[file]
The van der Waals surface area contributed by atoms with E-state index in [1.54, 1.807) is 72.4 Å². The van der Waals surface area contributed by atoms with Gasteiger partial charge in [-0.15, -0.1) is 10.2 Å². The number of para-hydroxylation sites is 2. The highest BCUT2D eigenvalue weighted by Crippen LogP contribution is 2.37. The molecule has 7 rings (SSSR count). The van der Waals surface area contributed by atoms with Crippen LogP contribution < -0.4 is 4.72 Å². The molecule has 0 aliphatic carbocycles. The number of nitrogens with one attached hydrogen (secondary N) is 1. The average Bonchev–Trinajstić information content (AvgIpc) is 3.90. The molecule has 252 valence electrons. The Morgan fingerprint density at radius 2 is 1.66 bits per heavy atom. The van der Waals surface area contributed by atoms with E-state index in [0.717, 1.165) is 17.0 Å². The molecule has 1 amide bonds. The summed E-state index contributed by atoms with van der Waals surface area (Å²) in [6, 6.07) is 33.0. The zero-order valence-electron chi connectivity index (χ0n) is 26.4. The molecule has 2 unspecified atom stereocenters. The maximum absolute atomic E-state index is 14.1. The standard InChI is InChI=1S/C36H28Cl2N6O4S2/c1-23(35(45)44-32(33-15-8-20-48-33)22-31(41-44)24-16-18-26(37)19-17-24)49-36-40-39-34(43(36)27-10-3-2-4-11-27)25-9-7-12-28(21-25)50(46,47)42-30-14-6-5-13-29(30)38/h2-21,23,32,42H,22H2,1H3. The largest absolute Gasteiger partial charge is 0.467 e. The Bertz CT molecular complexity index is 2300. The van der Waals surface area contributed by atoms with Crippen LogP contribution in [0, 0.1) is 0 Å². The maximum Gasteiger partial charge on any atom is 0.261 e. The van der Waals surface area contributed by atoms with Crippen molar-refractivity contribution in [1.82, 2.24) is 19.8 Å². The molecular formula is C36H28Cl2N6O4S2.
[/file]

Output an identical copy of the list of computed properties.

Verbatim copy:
The van der Waals surface area contributed by atoms with E-state index in [1.54, 1.807) is 72.4 Å². The van der Waals surface area contributed by atoms with Gasteiger partial charge in [-0.15, -0.1) is 10.2 Å². The number of para-hydroxylation sites is 2. The highest BCUT2D eigenvalue weighted by Crippen LogP contribution is 2.37. The molecule has 7 rings (SSSR count). The van der Waals surface area contributed by atoms with Crippen LogP contribution < -0.4 is 4.72 Å². The molecule has 0 aliphatic carbocycles. The number of nitrogens with one attached hydrogen (secondary N) is 1. The average Bonchev–Trinajstić information content (AvgIpc) is 3.90. The molecule has 252 valence electrons. The Morgan fingerprint density at radius 2 is 1.66 bits per heavy atom. The van der Waals surface area contributed by atoms with E-state index in [0.717, 1.165) is 17.0 Å². The molecule has 1 amide bonds. The summed E-state index contributed by atoms with van der Waals surface area (Å²) in [6, 6.07) is 33.0. The zero-order valence-electron chi connectivity index (χ0n) is 26.4. The molecule has 2 unspecified atom stereocenters. The maximum absolute atomic E-state index is 14.1. The standard InChI is InChI=1S/C36H28Cl2N6O4S2/c1-23(35(45)44-32(33-15-8-20-48-33)22-31(41-44)24-16-18-26(37)19-17-24)49-36-40-39-34(43(36)27-10-3-2-4-11-27)25-9-7-12-28(21-25)50(46,47)42-30-14-6-5-13-29(30)38/h2-21,23,32,42H,22H2,1H3. The largest absolute Gasteiger partial charge is 0.467 e. The Bertz CT molecular complexity index is 2300. The van der Waals surface area contributed by atoms with Crippen LogP contribution in [0, 0.1) is 0 Å². The maximum Gasteiger partial charge on any atom is 0.261 e. The van der Waals surface area contributed by atoms with Crippen molar-refractivity contribution in [1.82, 2.24) is 19.8 Å². The molecular formula is C36H28Cl2N6O4S2.